A Beebe spokesman says the 2009 law was an appropriate compromise and that the restrictions shouldn't be taken further.

A newspaper in New York published names and addresses of permit holders in 2012 after the Newtown, Conn., school massacre. Holland says his bill is a way to prevent similar a publication in Arkansas.


Ark. Senate gives final approval to legislation allowing concealed handguns in churches

The Arkansas Senate has given final approval to legislation that would allow concealed handguns in churches and other houses of worship.

By a 34-1 vote, the Senate agreed with an amendment that added sponsors to the legislation. The measure would only allow the concealed handguns if the places of worship OK it.

The measure now heads to Gov. Mike Beebe's desk. Beebe has said he plans to sign it into law, but has said he wants to work with lawmakers to develop additional legislation that would address concerns that insurers could raise the premiums of churches that opt to allow concealed handguns.

Among the 49 states that allow concealed handguns, Arkansas is one of 10 that specifically prohibit them in churches.


Arkansas House approves legislation to terminate some parental rights of convicted rapists

The Arkansas House has overwhelmingly approved a bill that would terminate the parental rights of a convicted rapist to a child conceived as a result of rape.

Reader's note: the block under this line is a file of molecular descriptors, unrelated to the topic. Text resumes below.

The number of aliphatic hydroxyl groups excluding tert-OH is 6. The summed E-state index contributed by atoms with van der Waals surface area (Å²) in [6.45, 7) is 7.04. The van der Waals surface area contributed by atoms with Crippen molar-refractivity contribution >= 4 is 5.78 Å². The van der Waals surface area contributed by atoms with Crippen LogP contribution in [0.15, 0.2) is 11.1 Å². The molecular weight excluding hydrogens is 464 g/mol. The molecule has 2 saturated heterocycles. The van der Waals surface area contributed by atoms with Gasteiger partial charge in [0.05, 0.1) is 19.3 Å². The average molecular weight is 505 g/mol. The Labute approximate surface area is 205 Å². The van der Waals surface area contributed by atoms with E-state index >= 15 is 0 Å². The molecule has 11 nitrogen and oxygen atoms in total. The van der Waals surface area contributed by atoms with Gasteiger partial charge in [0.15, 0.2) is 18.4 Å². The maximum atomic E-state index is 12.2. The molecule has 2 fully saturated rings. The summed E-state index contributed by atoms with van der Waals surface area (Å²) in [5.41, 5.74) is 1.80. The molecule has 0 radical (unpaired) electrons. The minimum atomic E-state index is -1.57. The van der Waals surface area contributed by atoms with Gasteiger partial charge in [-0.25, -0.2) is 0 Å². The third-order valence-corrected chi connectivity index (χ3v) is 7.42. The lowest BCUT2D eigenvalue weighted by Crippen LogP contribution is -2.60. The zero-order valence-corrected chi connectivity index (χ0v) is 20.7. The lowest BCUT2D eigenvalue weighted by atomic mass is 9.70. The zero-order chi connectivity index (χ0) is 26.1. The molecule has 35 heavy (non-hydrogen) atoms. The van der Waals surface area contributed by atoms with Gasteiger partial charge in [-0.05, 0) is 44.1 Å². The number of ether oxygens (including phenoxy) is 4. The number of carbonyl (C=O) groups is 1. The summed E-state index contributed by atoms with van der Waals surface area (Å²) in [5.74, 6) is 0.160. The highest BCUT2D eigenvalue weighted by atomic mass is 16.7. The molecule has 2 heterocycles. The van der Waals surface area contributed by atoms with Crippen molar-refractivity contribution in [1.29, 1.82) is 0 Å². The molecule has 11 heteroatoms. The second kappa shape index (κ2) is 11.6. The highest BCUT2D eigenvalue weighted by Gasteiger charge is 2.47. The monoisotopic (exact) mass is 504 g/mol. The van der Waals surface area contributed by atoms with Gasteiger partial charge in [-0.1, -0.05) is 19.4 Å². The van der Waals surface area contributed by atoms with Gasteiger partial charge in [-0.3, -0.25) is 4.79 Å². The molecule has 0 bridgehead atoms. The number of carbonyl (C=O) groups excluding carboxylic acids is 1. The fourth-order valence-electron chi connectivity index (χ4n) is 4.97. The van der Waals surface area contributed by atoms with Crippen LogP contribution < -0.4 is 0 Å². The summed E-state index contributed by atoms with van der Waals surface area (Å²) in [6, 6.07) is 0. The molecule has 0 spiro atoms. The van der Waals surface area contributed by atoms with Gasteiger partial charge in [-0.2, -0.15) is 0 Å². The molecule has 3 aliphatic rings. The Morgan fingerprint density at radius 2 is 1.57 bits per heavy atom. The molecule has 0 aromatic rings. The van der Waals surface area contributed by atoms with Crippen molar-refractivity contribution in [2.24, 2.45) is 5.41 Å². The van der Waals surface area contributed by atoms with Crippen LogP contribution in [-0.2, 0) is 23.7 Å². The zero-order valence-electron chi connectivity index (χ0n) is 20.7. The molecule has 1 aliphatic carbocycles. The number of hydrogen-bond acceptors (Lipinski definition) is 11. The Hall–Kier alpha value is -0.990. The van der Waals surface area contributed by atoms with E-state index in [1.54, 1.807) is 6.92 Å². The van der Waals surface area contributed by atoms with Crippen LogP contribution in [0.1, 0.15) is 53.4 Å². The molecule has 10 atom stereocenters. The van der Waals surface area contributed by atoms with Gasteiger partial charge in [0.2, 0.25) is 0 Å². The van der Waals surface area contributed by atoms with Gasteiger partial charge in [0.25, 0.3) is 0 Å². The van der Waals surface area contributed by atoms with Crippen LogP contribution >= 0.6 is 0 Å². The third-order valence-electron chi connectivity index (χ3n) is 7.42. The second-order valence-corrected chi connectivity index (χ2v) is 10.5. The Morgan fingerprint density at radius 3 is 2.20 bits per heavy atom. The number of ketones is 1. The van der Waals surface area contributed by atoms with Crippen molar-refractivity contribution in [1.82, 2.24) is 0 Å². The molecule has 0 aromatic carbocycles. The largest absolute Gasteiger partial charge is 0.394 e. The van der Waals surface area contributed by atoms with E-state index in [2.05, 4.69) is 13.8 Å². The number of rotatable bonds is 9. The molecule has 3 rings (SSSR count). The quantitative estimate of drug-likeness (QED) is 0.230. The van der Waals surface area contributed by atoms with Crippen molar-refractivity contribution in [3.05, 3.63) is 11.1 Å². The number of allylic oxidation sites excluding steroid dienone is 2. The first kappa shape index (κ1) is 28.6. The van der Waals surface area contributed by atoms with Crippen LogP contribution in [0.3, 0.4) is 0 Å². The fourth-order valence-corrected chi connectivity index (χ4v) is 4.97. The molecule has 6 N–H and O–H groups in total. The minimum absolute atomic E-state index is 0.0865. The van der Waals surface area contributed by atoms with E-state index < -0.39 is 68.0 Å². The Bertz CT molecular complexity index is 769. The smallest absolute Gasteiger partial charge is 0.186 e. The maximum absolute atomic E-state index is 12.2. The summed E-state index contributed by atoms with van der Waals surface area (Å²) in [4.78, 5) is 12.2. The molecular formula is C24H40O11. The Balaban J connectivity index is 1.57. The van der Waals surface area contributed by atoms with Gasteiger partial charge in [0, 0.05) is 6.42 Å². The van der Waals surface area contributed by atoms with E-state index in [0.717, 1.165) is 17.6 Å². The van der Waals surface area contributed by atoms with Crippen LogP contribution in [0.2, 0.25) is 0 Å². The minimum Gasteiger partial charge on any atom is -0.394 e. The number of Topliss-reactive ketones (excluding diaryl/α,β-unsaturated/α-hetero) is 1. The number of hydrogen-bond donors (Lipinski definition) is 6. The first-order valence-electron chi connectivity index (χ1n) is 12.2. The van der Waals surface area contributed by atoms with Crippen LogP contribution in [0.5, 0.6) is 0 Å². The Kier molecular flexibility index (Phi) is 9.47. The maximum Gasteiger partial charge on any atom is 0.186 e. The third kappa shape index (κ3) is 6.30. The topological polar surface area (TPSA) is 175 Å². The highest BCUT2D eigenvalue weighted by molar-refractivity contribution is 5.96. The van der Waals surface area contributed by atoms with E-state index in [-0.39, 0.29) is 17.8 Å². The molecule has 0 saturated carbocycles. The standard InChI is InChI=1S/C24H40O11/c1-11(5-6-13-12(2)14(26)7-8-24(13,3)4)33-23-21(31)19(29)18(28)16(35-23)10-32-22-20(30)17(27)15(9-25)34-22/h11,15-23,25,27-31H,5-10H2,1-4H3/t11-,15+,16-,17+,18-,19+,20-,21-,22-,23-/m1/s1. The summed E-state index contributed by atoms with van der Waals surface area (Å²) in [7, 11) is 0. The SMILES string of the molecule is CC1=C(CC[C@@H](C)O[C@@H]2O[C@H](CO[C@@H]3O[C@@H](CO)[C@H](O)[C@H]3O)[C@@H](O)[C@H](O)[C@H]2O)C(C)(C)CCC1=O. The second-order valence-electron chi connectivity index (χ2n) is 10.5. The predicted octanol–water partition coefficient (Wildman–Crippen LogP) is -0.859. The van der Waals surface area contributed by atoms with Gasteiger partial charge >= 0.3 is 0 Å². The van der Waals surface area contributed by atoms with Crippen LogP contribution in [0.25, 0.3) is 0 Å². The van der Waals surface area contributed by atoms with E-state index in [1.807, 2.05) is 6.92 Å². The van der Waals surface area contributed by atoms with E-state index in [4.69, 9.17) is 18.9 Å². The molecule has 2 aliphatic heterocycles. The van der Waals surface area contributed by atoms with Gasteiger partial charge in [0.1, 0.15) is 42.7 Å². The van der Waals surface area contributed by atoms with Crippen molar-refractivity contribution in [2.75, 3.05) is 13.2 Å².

The House voted 96-0 for the bill to automatically terminate most parental rights of a convicted rapist to a child conceived as a result of rape. The father would still be required to pay child support.

Democratic Rep. John Edwards of Little Rock is sponsoring the bill. He says the legislation is needed to protect rape victims.

The bill will now goes to the Senate Judiciary Committee.


Plan to change criteria for school district consolidation fails in Arkansas House committee

An Arkansas House panel has rejected a proposal to change the criteria for determining when a school district should face consolidation.

By a 5 to 12 vote, the House Education Committee on Tuesday turned down a bill that would change the formula for calculating the number of students in a school district for the purposes of consolidation.

School districts with fewer than 350 students are currently placed on the consolidation list.

Democratic Rep. James Ratliff was proposing to include home-schooled students in that count. He said the bill would help prevent rural school districts with low student populations from being consolidated.

Opponents argued that allowing school districts to have fewer than 350 students would create funding challenges and could expose the state to lawsuits about the adequacy of education.


Quote of the day:

"We would protect a child when there is a detectible heartbeat with an abdominal ultrasound."

Sen. Jason Rapert, R-Conway, in discussing a planned amendment to his bill to prohibit abortions if a fetal heartbeat is detected. Rapert said he would amend the bill after concerns were expressed about the potential use of a vaginal probe in order to detect a heartbeat.